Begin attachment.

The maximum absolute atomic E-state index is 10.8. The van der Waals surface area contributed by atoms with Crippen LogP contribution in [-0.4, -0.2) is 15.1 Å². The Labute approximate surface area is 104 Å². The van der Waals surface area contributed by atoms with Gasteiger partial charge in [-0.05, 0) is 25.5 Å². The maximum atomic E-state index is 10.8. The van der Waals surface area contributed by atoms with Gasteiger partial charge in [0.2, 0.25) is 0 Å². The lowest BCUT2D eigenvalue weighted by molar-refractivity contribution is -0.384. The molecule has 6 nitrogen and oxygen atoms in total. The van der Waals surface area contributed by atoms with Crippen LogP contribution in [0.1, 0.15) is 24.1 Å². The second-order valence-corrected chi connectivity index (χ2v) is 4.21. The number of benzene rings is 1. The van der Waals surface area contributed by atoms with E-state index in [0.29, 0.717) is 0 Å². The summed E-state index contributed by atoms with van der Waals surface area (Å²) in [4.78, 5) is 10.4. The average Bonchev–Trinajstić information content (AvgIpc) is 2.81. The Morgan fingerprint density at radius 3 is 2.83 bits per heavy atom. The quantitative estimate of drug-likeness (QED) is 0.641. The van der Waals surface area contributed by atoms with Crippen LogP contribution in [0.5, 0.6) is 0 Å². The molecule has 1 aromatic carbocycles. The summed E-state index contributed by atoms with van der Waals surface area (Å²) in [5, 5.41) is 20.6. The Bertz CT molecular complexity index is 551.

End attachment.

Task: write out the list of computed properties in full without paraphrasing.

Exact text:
The maximum absolute atomic E-state index is 10.8. The van der Waals surface area contributed by atoms with Crippen LogP contribution in [-0.4, -0.2) is 15.1 Å². The Labute approximate surface area is 104 Å². The van der Waals surface area contributed by atoms with Gasteiger partial charge in [-0.05, 0) is 25.5 Å². The maximum atomic E-state index is 10.8. The van der Waals surface area contributed by atoms with Gasteiger partial charge in [0.2, 0.25) is 0 Å². The lowest BCUT2D eigenvalue weighted by molar-refractivity contribution is -0.384. The molecule has 6 nitrogen and oxygen atoms in total. The van der Waals surface area contributed by atoms with Crippen LogP contribution in [0.1, 0.15) is 24.1 Å². The second-order valence-corrected chi connectivity index (χ2v) is 4.21. The number of benzene rings is 1. The van der Waals surface area contributed by atoms with E-state index in [0.29, 0.717) is 0 Å². The summed E-state index contributed by atoms with van der Waals surface area (Å²) in [4.78, 5) is 10.4. The average Bonchev–Trinajstić information content (AvgIpc) is 2.81. The Morgan fingerprint density at radius 3 is 2.83 bits per heavy atom. The quantitative estimate of drug-likeness (QED) is 0.641. The van der Waals surface area contributed by atoms with Crippen LogP contribution in [0.5, 0.6) is 0 Å². The molecule has 1 aromatic carbocycles. The summed E-state index contributed by atoms with van der Waals surface area (Å²) in [5, 5.41) is 20.6. The Bertz CT molecular complexity index is 551.